The signature of new FIFA president Gianni Infantino has appeared in the "Panama Papers" in connection with dubious TV rights sales in South America. The head of the world football governing body denies any wrongdoing.
FIFA President Infantino tried to defend his image after reports emerged saying that he had signed a Champions League broadcasting contract in 2006 with a marketing agency called "Cross Trading" - apparently a letterbox company registered offshore.
That company was also indirectly implicated in the 2015 FIFA scandal, being a subsidiary of a group owned by Argentine marketing executives Hugo and Mariano Jinkis, who were indicted last year by American federal prosecutors investigating bribery and money laundering in international soccer. The father and son team are currently fighting extradition from Argentina to the United States.
A contract reportedly co-signed by Infantino as UEFA's legal director at the time sealed a three-year deal for TV rights in Ecuador for the UEFA Champions League to Cross Trading well below market value. The transaction was leaked from the database of the Panama-based law firm at the heart of the leak, Mossack Fonseca.
"I am dismayed and will not accept that my integrity is being doubted by certain areas of the media, especially given that UEFA has already disclosed in detail all facts regarding these contracts," Infantino, 46, said in a statement published by FIFA.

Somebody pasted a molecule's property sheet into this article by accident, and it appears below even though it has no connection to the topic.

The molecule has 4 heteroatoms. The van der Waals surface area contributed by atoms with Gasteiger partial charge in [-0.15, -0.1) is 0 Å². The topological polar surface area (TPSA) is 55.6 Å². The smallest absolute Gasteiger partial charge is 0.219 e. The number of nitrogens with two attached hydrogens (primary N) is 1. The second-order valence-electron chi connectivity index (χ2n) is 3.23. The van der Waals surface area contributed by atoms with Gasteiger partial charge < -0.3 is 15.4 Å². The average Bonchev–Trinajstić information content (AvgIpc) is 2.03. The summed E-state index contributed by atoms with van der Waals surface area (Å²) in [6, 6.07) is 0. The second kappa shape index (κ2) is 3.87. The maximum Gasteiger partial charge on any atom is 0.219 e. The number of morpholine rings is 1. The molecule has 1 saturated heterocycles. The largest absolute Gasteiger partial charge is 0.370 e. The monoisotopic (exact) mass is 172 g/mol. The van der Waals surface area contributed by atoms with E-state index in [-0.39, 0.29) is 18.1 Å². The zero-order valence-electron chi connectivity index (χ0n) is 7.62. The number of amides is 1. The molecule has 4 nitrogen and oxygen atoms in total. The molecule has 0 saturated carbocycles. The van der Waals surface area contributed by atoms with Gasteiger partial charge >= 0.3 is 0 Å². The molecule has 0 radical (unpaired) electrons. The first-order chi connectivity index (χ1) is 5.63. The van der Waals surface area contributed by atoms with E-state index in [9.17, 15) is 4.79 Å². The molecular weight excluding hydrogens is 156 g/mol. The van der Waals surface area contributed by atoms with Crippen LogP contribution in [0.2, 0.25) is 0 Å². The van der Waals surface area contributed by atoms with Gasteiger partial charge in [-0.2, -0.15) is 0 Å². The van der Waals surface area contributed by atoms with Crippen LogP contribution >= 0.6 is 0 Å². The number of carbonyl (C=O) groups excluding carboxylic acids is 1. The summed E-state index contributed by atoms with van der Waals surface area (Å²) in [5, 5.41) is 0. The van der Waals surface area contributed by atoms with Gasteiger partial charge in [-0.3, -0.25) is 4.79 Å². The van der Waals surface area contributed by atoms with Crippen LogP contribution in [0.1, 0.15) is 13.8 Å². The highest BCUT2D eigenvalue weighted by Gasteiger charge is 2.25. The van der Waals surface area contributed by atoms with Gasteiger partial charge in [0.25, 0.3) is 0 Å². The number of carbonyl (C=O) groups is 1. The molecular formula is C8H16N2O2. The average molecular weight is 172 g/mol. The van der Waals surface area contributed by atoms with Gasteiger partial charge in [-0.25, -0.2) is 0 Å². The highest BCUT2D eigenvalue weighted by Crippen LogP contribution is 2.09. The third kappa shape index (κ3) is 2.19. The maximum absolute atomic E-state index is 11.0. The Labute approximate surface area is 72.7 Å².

According to the reports, Cross Trading paid $111,000 (83,000 euros at the time) for the broadcasting rights and sold them for a $200,000 (150,000 euros at the time) profit to the Teleamazonas channel. There was, however, no suggestion that bribes or kickbacks were paid at any stage of the deals. The transactions, however, still raised the question why UEFA sold its TV rights below value.
"The rights were awarded to Teleamazonas/Cross Trading because they made the highest offer on the market," UEFA said in a separate statement.
Infantino and UEFA separately said they have not have not been contacted by law enforcement authorities about their past dealings with the Jinkis family's agency.
The so-called Panama Papers, a massive leak of 11.5 million documents about secret offshore financial dealings implicating world leaders and celebrities, has prompted several countries to open new investigations. FIFA, however, is still recovering from the 2015 arrests of leading officials, as well as the clouds still hanging over the awarding of the 2018 World Cup to Russia and the 2022 World Cup to Qatar.